According to a recent Women in the Workplace study from Lean In and McKinsey, the most significant barrier women face in business these days isn’t the glass ceiling. Instead, it’s the floor—the barrier to entry-level management positions.
Although women now own 4 out of every 10 businesses in the U.S. and are making great strides at the top of the career ladder, they’re still missing from entry-level and middle management positions. That’s something companies of all sizes need to address.
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Women in business means greater success
It’s not just about diversity (although that’s a worthy goal in itself). Statistics suggest that hiring women for positions of leadership helps your company succeed. For example, one study from Peakon revealed that when a company’s management includes 50% or more women, its employees feel more loyal to the company and its products or services.
A 2017 Morgan Stanley report echoes these findings, suggesting that gender diversity in a company translates to enhanced productivity, more significant innovation in product and service design, improved decision-making, and decreased employee turnover, with an associated higher level of worker satisfaction.
Try implementing these three strategies to fix that broken rung at the bottom of the career ladder and get more women into entry-level management roles.
1. Start from the ground up.
Your job is to make your workplace more attractive to diverse candidates. Start with neutralizing your job notices and ads. Go over every ad line by line before you release or publicize an open position. Avoid potentially off-putting terms like “rock star” and “ninja.” Some of the more qualified female candidates might interpret those as code for “male candidates preferred.”
Also, consider following the example set by Buffer. Based on the understanding that women are far less likely than men to apply for a job if they don’t precisely match the image created by the ad, Buffer encourages all candidates to apply, even if they feel they don’t meet every single qualification.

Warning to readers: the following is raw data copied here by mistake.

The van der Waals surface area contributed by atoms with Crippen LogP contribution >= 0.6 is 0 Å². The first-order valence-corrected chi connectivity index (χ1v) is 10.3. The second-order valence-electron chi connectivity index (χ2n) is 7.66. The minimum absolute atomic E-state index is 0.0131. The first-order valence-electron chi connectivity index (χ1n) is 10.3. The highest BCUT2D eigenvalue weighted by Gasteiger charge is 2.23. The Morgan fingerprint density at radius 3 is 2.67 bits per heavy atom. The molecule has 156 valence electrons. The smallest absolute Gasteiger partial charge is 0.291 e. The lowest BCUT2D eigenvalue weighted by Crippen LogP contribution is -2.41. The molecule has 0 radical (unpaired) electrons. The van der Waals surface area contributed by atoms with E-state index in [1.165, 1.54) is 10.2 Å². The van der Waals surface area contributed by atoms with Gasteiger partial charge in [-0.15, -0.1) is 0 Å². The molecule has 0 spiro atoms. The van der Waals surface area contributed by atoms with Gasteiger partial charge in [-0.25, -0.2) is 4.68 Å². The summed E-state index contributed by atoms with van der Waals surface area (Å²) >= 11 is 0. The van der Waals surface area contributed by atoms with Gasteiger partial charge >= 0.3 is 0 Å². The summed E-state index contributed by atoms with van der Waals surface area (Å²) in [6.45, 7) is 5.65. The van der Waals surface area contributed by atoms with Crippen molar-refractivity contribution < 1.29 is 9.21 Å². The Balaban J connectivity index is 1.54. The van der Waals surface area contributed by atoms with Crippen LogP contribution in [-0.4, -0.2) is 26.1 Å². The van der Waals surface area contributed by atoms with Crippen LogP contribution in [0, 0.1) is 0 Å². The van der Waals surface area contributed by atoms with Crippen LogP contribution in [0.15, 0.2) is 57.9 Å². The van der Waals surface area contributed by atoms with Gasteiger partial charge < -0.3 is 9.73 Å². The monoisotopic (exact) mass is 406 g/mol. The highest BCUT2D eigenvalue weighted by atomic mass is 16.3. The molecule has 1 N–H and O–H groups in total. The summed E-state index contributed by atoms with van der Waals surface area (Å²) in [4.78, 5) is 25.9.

If you want to reach more women candidates, consider going where they are. For example, open up your job search by sharing the job notice on platforms and websites with audiences with a significant female component.
2. Commit to taking action
Set actionable goals for both hiring and promoting women into first-level management. Clear establishment of metrics and a commitment to meeting those metrics can help foster positive change for your company as you seek to diversify its management.
For example, if there are two candidates, one male, and one female, the female candidate has a 50% chance of winning the job. However, if there are three female candidates and one male candidate, the possibility that one of those women will win the job goes up to 67%.
However, if you reverse that scenario, with three men and one woman, her chance of winning the job plummets. One way to combat this kind of unconscious bias is to set a concrete goal of advancing an equal number of men and women to the final round of evaluation. Creating this type of rule helps you see beyond mere lip service to the ideals of “promoting the qualified candidates” to truly evaluate your candidates based on their qualifications without unconscious bias.
Finally, seek to establish clear, neutral evaluation criteria. Ensure your hiring and promotion evaluation criteria are based on the actual duties required in the position, not on some outdated assessment that hasn’t been standardized and edited for gender neutrality.
3. Get to the root of unconscious bias.
Training evaluators and supervisors to spot and combat unconscious bias can help root out the obstacles to promoting women to leadership positions in your company. But how do you identify a bias when it’s not consciously held?
One way is to test your systems. For example, the next time your company is hiring for a potential leadership or feeder position and a female candidate is weeded out at a pre-interview stage, consider advancing her to the next round regardless. If she proves herself qualified at the interview based on the feedback you get, you might have some bias at work in your processes.
Additionally, implement committed-based evaluation processes. Groups with balanced representation can help root out and neutralize individual biases. At the same time, they can help provide a more robust assessment of each candidate’s strengths and challenges.
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